The Ministry of Defence denied liability throughout this claim and questioned the seriousness of our client’s symptoms. He had to deal with pain every day and our specialist medical evidence showed that his pain was permanent. The claim was ready to proceed to trial but we fought hard and secured a settlement for our client of a significant six-figure sum. This compensation will allow him some financial security as he looks to rebuild his life.
Voyager passenger settles claim for injuries to mental health
The Voyager incident occurred in February 2014 when Voyager Flight ZZ333 transporting 189 passengers from Afghanistan to Brize Norton nosedived over the Black Sea. This was as a result of negligent pilot error and resulted in many of those on board suffering physical and psychiatric injuries, believing they had come under enemy fire.
One of our clients on that flight suffered significant psychiatric injuries as a result of the incident, including a specific phobia of flying and a generalised anxiety disorder, both of which had an impact on his work and home life.
Our client brought a compensation claim against the Ministry of Defence. At the time of the incident, our client had served eight years of a 24-year engagement in the Army. He had exemplary SJAR’s and a very promising future ahead of him. Unfortunately, despite undergoing psychiatric treatment, he was not able to fully recover and his service came to an end.
We secured an early admission from the Ministry of Defence that they had failing in their duty of care to our client. Despite this, there were complex arguments about our client’s losses and these claims were hard fought. The case settled for £435,000. Our client was delighted with the outcome and following conclusion of his claim, felt able to finally move on with his life.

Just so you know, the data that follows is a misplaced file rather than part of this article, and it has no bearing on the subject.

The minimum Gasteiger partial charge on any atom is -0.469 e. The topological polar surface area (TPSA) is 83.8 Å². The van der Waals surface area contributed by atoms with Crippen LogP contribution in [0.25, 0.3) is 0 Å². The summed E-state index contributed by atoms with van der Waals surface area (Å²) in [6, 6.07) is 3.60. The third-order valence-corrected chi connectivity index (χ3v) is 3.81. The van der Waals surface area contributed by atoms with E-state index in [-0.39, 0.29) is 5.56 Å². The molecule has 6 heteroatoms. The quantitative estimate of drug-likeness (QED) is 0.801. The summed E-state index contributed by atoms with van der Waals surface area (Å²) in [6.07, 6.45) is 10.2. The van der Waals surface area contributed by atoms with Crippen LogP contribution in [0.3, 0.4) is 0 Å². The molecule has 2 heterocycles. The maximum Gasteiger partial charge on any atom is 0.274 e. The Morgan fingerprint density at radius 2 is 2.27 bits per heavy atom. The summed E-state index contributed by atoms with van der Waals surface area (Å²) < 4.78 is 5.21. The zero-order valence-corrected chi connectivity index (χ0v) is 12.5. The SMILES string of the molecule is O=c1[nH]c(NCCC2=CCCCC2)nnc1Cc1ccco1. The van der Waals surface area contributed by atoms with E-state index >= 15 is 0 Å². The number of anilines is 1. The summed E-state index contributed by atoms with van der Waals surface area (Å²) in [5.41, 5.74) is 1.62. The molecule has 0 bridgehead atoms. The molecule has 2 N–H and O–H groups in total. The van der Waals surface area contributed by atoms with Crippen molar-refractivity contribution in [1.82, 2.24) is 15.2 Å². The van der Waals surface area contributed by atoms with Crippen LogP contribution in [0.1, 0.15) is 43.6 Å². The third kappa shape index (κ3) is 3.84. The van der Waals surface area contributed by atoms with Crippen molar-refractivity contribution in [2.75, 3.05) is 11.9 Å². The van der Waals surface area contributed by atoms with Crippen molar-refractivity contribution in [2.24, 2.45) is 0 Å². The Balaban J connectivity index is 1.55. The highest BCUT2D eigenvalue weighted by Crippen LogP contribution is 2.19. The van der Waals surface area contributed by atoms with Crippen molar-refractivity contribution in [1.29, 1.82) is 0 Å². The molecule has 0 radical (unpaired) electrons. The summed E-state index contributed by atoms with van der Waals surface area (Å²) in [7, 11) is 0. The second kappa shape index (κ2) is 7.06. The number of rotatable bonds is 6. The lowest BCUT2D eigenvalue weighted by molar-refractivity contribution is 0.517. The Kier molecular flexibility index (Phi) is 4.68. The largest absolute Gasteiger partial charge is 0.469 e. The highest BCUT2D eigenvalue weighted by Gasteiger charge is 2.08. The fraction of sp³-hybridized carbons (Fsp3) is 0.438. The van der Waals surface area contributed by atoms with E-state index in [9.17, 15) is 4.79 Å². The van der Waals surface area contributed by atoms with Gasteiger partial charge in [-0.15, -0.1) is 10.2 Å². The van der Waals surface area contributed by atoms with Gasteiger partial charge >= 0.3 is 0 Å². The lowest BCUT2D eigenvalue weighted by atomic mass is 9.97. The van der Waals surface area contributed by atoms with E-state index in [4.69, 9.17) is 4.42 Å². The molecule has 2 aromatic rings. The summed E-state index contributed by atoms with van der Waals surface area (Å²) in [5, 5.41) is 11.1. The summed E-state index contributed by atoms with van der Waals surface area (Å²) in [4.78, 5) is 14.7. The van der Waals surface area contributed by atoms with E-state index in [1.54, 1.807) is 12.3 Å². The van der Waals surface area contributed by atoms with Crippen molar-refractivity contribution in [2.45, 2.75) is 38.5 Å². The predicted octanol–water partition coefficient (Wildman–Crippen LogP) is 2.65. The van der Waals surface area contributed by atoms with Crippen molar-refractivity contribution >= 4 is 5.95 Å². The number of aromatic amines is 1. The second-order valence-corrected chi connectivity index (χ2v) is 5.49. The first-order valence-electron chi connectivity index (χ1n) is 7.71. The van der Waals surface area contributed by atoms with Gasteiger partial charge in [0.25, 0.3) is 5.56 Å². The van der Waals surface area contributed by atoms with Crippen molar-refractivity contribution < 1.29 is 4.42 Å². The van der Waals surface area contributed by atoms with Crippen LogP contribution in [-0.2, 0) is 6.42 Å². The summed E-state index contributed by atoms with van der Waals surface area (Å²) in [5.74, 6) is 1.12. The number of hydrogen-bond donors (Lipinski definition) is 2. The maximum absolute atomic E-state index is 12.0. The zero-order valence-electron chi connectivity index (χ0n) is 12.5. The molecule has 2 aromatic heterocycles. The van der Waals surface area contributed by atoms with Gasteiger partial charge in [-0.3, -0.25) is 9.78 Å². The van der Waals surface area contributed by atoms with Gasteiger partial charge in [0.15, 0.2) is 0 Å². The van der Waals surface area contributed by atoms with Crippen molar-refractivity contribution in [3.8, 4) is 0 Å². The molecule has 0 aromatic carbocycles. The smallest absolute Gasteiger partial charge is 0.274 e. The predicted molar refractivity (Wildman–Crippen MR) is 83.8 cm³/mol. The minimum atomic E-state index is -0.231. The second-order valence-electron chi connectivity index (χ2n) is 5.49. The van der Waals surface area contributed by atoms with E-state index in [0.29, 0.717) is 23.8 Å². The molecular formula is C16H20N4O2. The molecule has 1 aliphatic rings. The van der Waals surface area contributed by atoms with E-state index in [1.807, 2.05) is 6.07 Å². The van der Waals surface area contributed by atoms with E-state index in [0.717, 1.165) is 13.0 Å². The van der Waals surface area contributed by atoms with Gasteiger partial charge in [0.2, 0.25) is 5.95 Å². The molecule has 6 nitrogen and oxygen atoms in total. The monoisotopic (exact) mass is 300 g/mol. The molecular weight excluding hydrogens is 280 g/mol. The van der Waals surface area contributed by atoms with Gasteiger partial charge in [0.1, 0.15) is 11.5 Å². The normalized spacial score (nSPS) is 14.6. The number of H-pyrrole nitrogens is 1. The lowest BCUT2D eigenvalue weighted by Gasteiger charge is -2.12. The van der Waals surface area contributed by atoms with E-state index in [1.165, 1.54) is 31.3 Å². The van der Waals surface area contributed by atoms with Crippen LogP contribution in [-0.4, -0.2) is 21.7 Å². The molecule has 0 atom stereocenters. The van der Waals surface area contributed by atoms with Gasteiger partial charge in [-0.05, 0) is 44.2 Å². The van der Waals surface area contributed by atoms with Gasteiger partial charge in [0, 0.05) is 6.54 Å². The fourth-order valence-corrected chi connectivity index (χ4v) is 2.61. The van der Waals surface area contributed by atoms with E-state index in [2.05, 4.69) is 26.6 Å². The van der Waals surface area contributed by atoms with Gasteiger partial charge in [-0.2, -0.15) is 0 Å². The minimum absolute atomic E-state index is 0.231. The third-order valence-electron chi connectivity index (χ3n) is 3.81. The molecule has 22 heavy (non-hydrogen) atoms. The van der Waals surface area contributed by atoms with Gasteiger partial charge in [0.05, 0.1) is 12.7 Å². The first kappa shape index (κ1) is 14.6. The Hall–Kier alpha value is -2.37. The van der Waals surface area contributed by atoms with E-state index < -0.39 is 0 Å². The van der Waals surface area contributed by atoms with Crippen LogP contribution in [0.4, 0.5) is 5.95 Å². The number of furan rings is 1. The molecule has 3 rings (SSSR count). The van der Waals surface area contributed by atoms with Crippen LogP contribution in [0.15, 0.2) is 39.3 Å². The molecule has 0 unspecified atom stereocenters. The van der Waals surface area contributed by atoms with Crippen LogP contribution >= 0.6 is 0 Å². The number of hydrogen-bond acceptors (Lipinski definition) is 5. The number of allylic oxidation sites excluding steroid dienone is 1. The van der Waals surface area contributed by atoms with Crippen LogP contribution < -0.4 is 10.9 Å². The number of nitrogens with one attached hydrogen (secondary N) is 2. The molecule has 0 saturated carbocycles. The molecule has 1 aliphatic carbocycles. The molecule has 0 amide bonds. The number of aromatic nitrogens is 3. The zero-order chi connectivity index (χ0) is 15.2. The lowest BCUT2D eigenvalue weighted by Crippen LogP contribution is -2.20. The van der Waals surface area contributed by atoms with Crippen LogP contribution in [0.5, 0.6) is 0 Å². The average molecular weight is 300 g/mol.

Former Officer wins stress at work claim
Our client was a former Army Officer who was praised for his service on tour of Afghanistan. Unfortunately for him, he was exposed to a series of traumatic events which caused him Post Traumatic Stress Disorder (PTSD).
To make matters worse, his superiors assigned him excessive duties after tour and failed to see in him signs of stress and depression. He was not provided with an adequate period of decompression or any health and safety training in relation to stress at work and PTSD. His condition deteriorated and his requests for help were ignored. Eventually, he suffered a breakdown and was medically discharged, ending a lengthy and promising military career.
We brought a claim for him against the Ministry of Defence for breaching their duty of care, loading him with excessive tasks, failing to provide adequate supervision and/or training and, ultimately, for making his combat related PTSD much worse. The claim was hard fought and the Ministry of Defence denied all these allegations.
The claim was ready to proceed to trial but we managed to negotiate a settlement for our client of a very significant six figure sum. This compensation will allow him and his family some financial security for the future.
Lance Corporal wins claim after being ‘beasted’ and suffering an NFCI
Our client was a Lance Corporal in the Army. He and a number of his fellow soldiers were taking part in a poorly run promotional course in freezing conditions. Contrary to Army regulations, they were physically punished (‘beasted’), including being asked to do press ups in the snow. To make matters worse, there was no provision for him to dry his kit, which all became soaked over a number of days. He spent too long exposed to wet and freezing conditions and suffered a non-freezing cold injury (NFCI) to his hands and feet, which resulted in him being medically discharged.